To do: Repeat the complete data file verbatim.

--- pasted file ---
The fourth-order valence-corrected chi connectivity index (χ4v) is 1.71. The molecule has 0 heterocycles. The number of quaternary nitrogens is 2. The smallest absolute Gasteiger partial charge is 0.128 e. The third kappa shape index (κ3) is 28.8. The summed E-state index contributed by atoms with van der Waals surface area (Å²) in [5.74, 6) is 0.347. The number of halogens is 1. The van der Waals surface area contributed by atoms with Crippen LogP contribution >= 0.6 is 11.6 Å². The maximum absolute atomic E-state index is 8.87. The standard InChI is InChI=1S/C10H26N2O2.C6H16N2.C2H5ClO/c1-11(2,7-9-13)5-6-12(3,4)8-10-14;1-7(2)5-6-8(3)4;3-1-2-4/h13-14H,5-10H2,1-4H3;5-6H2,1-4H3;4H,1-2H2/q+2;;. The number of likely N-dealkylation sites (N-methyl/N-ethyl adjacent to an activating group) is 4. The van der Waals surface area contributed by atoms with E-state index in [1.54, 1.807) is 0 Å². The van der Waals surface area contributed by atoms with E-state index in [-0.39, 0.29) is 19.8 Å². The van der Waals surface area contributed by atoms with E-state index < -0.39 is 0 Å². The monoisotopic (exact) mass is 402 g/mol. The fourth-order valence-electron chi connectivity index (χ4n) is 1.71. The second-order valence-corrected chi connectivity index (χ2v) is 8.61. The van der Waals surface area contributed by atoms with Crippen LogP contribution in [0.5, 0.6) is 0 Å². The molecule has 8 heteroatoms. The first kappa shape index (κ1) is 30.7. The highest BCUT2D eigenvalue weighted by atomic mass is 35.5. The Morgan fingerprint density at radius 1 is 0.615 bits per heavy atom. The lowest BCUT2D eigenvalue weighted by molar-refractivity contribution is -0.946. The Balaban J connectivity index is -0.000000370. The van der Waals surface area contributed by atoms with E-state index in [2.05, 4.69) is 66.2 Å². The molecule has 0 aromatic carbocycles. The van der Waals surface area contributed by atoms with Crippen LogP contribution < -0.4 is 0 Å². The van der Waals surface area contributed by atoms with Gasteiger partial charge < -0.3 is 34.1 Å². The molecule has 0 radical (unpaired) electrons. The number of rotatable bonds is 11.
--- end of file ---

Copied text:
The fourth-order valence-corrected chi connectivity index (χ4v) is 1.71. The molecule has 0 heterocycles. The number of quaternary nitrogens is 2. The smallest absolute Gasteiger partial charge is 0.128 e. The third kappa shape index (κ3) is 28.8. The summed E-state index contributed by atoms with van der Waals surface area (Å²) in [5.74, 6) is 0.347. The number of halogens is 1. The van der Waals surface area contributed by atoms with Crippen LogP contribution >= 0.6 is 11.6 Å². The maximum absolute atomic E-state index is 8.87. The standard InChI is InChI=1S/C10H26N2O2.C6H16N2.C2H5ClO/c1-11(2,7-9-13)5-6-12(3,4)8-10-14;1-7(2)5-6-8(3)4;3-1-2-4/h13-14H,5-10H2,1-4H3;5-6H2,1-4H3;4H,1-2H2/q+2;;. The number of likely N-dealkylation sites (N-methyl/N-ethyl adjacent to an activating group) is 4. The van der Waals surface area contributed by atoms with E-state index in [1.54, 1.807) is 0 Å². The van der Waals surface area contributed by atoms with E-state index in [-0.39, 0.29) is 19.8 Å². The van der Waals surface area contributed by atoms with E-state index < -0.39 is 0 Å². The monoisotopic (exact) mass is 402 g/mol. The fourth-order valence-electron chi connectivity index (χ4n) is 1.71. The second-order valence-corrected chi connectivity index (χ2v) is 8.61. The van der Waals surface area contributed by atoms with Crippen LogP contribution in [0.5, 0.6) is 0 Å². The molecule has 8 heteroatoms. The first kappa shape index (κ1) is 30.7. The highest BCUT2D eigenvalue weighted by atomic mass is 35.5. The Morgan fingerprint density at radius 1 is 0.615 bits per heavy atom. The lowest BCUT2D eigenvalue weighted by molar-refractivity contribution is -0.946. The Balaban J connectivity index is -0.000000370. The van der Waals surface area contributed by atoms with E-state index in [2.05, 4.69) is 66.2 Å². The molecule has 0 aromatic carbocycles. The van der Waals surface area contributed by atoms with Crippen LogP contribution < -0.4 is 0 Å². The van der Waals surface area contributed by atoms with Gasteiger partial charge < -0.3 is 34.1 Å². The molecule has 0 radical (unpaired) electrons. The number of rotatable bonds is 11.